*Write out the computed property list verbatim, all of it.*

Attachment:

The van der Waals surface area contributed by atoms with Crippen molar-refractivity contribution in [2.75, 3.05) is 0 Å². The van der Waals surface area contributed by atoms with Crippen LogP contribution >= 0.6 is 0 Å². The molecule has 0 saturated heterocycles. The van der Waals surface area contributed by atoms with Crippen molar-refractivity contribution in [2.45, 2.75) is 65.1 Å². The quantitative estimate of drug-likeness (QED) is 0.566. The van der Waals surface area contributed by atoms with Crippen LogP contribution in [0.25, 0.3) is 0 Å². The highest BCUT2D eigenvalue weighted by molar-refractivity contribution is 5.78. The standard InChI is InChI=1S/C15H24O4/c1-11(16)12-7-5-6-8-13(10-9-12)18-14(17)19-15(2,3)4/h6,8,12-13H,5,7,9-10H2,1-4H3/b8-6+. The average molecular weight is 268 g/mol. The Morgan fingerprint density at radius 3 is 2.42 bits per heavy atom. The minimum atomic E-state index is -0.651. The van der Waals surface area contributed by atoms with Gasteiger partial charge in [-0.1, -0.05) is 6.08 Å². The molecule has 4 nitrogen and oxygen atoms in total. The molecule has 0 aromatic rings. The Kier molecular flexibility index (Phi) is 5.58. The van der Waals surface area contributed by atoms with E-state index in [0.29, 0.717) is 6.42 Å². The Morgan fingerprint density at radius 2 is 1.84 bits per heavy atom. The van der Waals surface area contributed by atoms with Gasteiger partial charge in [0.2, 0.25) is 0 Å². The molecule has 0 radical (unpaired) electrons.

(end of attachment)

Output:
The van der Waals surface area contributed by atoms with Crippen molar-refractivity contribution in [2.75, 3.05) is 0 Å². The van der Waals surface area contributed by atoms with Crippen LogP contribution >= 0.6 is 0 Å². The molecule has 0 saturated heterocycles. The van der Waals surface area contributed by atoms with Crippen molar-refractivity contribution in [2.45, 2.75) is 65.1 Å². The quantitative estimate of drug-likeness (QED) is 0.566. The van der Waals surface area contributed by atoms with Crippen LogP contribution in [0.25, 0.3) is 0 Å². The highest BCUT2D eigenvalue weighted by molar-refractivity contribution is 5.78. The standard InChI is InChI=1S/C15H24O4/c1-11(16)12-7-5-6-8-13(10-9-12)18-14(17)19-15(2,3)4/h6,8,12-13H,5,7,9-10H2,1-4H3/b8-6+. The average molecular weight is 268 g/mol. The Morgan fingerprint density at radius 3 is 2.42 bits per heavy atom. The minimum atomic E-state index is -0.651. The van der Waals surface area contributed by atoms with Gasteiger partial charge in [-0.1, -0.05) is 6.08 Å². The molecule has 4 nitrogen and oxygen atoms in total. The molecule has 0 aromatic rings. The Kier molecular flexibility index (Phi) is 5.58. The van der Waals surface area contributed by atoms with E-state index in [0.29, 0.717) is 6.42 Å². The Morgan fingerprint density at radius 2 is 1.84 bits per heavy atom. The van der Waals surface area contributed by atoms with Gasteiger partial charge in [0.2, 0.25) is 0 Å². The molecule has 0 radical (unpaired) electrons.